Note that the literature about the effect of income inequality on environmental degradation was extended from the so-called environmental Kuznets curve (EKC) hypothesis which describes a potential relationship between economic growth and the environment [20
]. Many studies aimed to empirically examine the EKC hypothesis, but their conclusions are conflicting [21
]. A group of empirical studies confirmed that an inverted U-shaped relationship exists between environmental degradation and per capita gross domestic product (GDP) or income. Using a cross-national panel dataset from the Global Environment Monitoring System, Seldon and Song concluded that per capita emission of suspended particulate materials, sulfur dioxide (SO2
), nitrogen oxide, and carbon monoxide showed a significant inverted U-shaped relationship with per capita GDP [23
]. Jalil and Mahmud observed an inverted U-shaped relationship between per capita real GDP and CO2
emission using a time series dataset of China from 1975 to 2005 [24
]. Similarly, Riti et al. also supported the EKC hypothesis in China by applying different estimation techniques based on the annual time series data over the period 1970–2015 [25
However, some studies questioned the validity of the EKC hypothesis. For example, using the data of 23 countries during the period 1974–1989, Kaufmann et al. found that the concentration of SO2
falls as per capita GDP grows between 3000 to 12,500 United States dollars (USD), and then rises as per capita GDP rises beyond 12,500 USD [26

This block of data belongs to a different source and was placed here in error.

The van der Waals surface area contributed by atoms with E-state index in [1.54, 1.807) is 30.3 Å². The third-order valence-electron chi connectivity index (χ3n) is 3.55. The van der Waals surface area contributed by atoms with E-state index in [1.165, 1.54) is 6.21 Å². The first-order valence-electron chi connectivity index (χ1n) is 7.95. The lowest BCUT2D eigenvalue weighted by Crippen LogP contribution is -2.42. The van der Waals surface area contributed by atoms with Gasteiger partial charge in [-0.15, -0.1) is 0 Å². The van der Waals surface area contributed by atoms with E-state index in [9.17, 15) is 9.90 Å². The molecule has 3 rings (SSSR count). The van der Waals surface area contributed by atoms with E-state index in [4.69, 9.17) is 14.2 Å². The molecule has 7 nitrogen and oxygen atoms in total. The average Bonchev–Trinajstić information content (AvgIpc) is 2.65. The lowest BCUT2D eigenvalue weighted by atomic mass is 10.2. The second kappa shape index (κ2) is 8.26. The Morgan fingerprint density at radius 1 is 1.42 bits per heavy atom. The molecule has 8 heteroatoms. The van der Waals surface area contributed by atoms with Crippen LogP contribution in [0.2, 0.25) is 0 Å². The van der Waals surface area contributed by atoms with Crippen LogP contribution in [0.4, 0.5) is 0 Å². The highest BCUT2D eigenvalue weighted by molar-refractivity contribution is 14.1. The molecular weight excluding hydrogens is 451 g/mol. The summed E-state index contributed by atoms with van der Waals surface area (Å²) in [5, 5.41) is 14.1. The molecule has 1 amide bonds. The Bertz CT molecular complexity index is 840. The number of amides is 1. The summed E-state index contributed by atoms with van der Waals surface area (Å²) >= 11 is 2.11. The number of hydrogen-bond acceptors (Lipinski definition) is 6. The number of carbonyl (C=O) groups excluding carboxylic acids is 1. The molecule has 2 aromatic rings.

]. Dinda et al. argued that per capita real GDP shows an explicitly negative and U-shaped relationship with the concentration of SO2
and SPM, respectively, using the city-wise annual data for 33 countries during the three periods 1979–1982, 1983–1986, and 1987–1990 [27
]. Recently, an empirical work conducted by Lin et al. re-examined the environment-income relationship in terms of CO2
emission in five African countries, and denied the EKC hypothesis [28
A considerable number of studies extended the EKC hypothesis to examine the relationship between income inequality and environmental degradation [18
]. The pioneering work was conducted by Boyce who hypothesized that growing income inequality may increase the rate of environmental time preference of both the rich and poor, leading the two groups to take environmentally-damaging actions, and thus, the growing income inequality may induce environmental degradation by encouraging the rich to transfer the environmental costs to the poor [29
]. Afterward, Torras and Boyce utilized the pooled ordinary least squares method to analyze the impact of inequality on air and water pollution but obtained contrasting results [30
]. Using a cross-national dataset in terms of environmental degradation in 1985, Heerink et al. argued that higher inequality may reduce environmental degradation [31
], which is contrary to the conclusion of Boyce [29
]. Zhang and Zhao used the national and regional panel data from 1995 to 2010 in China to reveal that more equitable income distribution is useful for controlling CO2
]. Using a provincial panel dataset from 1995 to 2012 in China, Hao et al. argued that CO2
emissions per capita increase as the income gap expands [33
]. In the case of the United States, Jorgenson et al. showed that the state-level CO2
emissions are positively associated with the income share of the top 10 percent based on the data over the period 1997–2012 [19
]. Using a panel dataset of 158 countries from 1980 to 2008, Grunewald et al. argued that for low and middle-income countries, higher income inequality is associated with lower CO2
emissions, while in upper-middle-income and high-income economies, higher income inequality increases per capita CO2